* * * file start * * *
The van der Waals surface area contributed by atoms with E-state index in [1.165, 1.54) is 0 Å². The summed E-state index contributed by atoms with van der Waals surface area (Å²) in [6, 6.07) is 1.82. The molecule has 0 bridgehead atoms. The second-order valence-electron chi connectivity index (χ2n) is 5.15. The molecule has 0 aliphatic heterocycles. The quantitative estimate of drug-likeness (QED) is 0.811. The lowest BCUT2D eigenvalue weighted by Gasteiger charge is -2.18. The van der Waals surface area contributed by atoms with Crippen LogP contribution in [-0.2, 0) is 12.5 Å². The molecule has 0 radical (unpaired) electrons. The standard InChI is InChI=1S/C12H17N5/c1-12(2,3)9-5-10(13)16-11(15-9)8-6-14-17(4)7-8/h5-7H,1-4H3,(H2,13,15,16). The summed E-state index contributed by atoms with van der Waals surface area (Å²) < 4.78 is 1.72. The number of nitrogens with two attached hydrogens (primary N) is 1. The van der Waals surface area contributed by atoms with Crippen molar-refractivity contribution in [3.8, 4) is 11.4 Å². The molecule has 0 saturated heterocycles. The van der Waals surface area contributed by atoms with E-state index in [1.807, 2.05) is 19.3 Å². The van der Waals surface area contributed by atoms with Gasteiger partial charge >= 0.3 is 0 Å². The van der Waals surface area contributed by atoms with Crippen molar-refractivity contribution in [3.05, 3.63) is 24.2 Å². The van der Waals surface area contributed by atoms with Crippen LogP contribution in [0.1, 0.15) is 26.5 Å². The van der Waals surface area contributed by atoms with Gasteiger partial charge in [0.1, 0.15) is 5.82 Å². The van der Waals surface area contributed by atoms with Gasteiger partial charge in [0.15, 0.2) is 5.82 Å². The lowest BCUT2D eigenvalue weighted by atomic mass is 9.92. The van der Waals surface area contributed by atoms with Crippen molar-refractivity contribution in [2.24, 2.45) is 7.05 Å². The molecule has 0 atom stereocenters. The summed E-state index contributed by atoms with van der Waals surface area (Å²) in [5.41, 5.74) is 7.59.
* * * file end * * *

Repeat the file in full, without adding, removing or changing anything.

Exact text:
The van der Waals surface area contributed by atoms with E-state index in [1.165, 1.54) is 0 Å². The summed E-state index contributed by atoms with van der Waals surface area (Å²) in [6, 6.07) is 1.82. The molecule has 0 bridgehead atoms. The second-order valence-electron chi connectivity index (χ2n) is 5.15. The molecule has 0 aliphatic heterocycles. The quantitative estimate of drug-likeness (QED) is 0.811. The lowest BCUT2D eigenvalue weighted by Gasteiger charge is -2.18. The van der Waals surface area contributed by atoms with Crippen LogP contribution in [-0.2, 0) is 12.5 Å². The molecule has 0 radical (unpaired) electrons. The standard InChI is InChI=1S/C12H17N5/c1-12(2,3)9-5-10(13)16-11(15-9)8-6-14-17(4)7-8/h5-7H,1-4H3,(H2,13,15,16). The summed E-state index contributed by atoms with van der Waals surface area (Å²) < 4.78 is 1.72. The number of nitrogens with two attached hydrogens (primary N) is 1. The van der Waals surface area contributed by atoms with Crippen molar-refractivity contribution in [3.8, 4) is 11.4 Å². The molecule has 0 saturated heterocycles. The van der Waals surface area contributed by atoms with E-state index in [1.807, 2.05) is 19.3 Å². The van der Waals surface area contributed by atoms with Gasteiger partial charge >= 0.3 is 0 Å². The van der Waals surface area contributed by atoms with Crippen molar-refractivity contribution in [3.05, 3.63) is 24.2 Å². The van der Waals surface area contributed by atoms with Crippen LogP contribution in [0.1, 0.15) is 26.5 Å². The van der Waals surface area contributed by atoms with Gasteiger partial charge in [0.1, 0.15) is 5.82 Å². The van der Waals surface area contributed by atoms with Gasteiger partial charge in [0.15, 0.2) is 5.82 Å². The lowest BCUT2D eigenvalue weighted by atomic mass is 9.92. The van der Waals surface area contributed by atoms with Crippen molar-refractivity contribution in [2.24, 2.45) is 7.05 Å². The molecule has 0 atom stereocenters. The summed E-state index contributed by atoms with van der Waals surface area (Å²) in [5.41, 5.74) is 7.59.